It has actually started to get chilly here in scenic NorCal! You know what that means: SOUP. On the other hand, "chilly" in NorCal really means "highs of under 80F during the day, with lots of sun," so while the fall vegetables are certainly emerging, we still have tomatoes and corn and zucchini and hot chili peppers everywhere. Okay! Let's make a hearty soup full of both late summer and fall produce!
I took some inspiration from Joanne's sweet potato corn & jalapeno bisque and made this soup. The catch is that we needed protein, but that was easy enough to fix with the addition of bean broth and black beans. It also balanced out the serious sweetness of the potato and corn.
So, to sum up: this is an easy, delicious, filling, spicy vegetarian main dish soup with protein and seasonal vegetables. And if you use oil instead of butter, it's vegan! Convenient as hell.
I wanted a big vat of thick, creamy puree studded with bits of barely-cooked corn, so I reserved the corn to add at the end. If you want a more highly textured soup, you can always add the whole black beans to the pot after your puree the potatoes and broth, or you can just hold off on pureeing altogether. It's delicious in every case.
butter/oil of your choice
3 cloves garlic
2+ hot peppers
cumin, oregano, red pepper flake
2 big sweet potatoes
3-4 cups veg and/or bean broth
2 cups black beans, refried or whole
2+ ears fresh corn (frozen also ok)
lemon or lime juice to finish
garnishes of your choice: curtido de repollo, sour cream, cilantro, green onion, lime wedges, corn tortillas, avocado...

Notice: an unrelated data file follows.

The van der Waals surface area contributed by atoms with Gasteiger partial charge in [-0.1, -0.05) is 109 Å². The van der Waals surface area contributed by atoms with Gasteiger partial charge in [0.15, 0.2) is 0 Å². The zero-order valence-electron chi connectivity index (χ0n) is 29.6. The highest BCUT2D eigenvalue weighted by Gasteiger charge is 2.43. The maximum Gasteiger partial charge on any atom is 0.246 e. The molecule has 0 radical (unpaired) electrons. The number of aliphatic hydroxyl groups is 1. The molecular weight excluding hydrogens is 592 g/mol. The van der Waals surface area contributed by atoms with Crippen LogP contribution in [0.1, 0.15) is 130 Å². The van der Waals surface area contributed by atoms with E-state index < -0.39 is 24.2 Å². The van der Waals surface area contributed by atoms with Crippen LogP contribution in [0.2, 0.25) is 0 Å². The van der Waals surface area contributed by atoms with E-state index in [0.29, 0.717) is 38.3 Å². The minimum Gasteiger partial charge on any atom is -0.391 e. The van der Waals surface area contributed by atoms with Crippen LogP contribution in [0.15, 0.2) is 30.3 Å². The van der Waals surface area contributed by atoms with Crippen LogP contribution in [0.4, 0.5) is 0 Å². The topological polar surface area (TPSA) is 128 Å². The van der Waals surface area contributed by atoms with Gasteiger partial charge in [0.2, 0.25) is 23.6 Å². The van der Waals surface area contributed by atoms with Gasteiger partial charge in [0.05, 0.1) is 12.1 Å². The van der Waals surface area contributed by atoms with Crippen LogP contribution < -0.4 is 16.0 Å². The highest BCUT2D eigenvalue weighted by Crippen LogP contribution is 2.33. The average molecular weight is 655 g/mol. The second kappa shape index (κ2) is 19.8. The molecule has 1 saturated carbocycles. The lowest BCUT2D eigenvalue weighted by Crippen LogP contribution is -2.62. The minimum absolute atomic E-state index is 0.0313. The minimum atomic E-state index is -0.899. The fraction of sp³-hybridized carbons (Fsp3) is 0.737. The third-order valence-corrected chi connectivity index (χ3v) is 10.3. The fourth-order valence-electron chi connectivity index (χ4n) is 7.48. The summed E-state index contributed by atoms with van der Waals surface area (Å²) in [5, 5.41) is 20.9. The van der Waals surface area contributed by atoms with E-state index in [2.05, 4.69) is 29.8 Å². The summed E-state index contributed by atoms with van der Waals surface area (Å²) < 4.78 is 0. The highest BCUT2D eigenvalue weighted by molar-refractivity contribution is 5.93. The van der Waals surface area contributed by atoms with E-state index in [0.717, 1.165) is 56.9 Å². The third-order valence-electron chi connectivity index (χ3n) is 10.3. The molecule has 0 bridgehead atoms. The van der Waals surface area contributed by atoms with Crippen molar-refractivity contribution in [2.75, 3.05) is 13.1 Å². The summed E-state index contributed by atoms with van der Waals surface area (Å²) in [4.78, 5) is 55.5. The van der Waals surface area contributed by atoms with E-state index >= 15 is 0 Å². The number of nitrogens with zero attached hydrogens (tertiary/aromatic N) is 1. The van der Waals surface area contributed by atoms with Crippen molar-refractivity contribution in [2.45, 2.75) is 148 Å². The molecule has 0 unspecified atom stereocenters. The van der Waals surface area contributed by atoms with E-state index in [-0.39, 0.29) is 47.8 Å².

Start by warming a good slug of oil over medium-high heat in the large soup pot of your choice. Dice up your onion and add it to the pot, stirring to coat with oil. Smash and mince your cloves of garlic and add them as well.
Destem and mince your hot peppers. I used one garden jalapeno and one random red hot pepper from the farmer's market; you can use whatever combination you so desire. I imagine these hot peppers would be a particularly great addition if you roasted them and flaked off the skin beforehand, but I was in the WANT FOOD NOW zone and so didn't bother.
Add your hot peppers to the pot. Season with cumin and oregano to your taste, and add a sprinkle of salt. If you want extra spice, you can add in some red pepper flake as well. I used some hot red hatch chile flake, because that's how we roll, and also because my parents brought us a gigantic bag of it last year, and we're still nowhere near making a dent even though we use it all the time.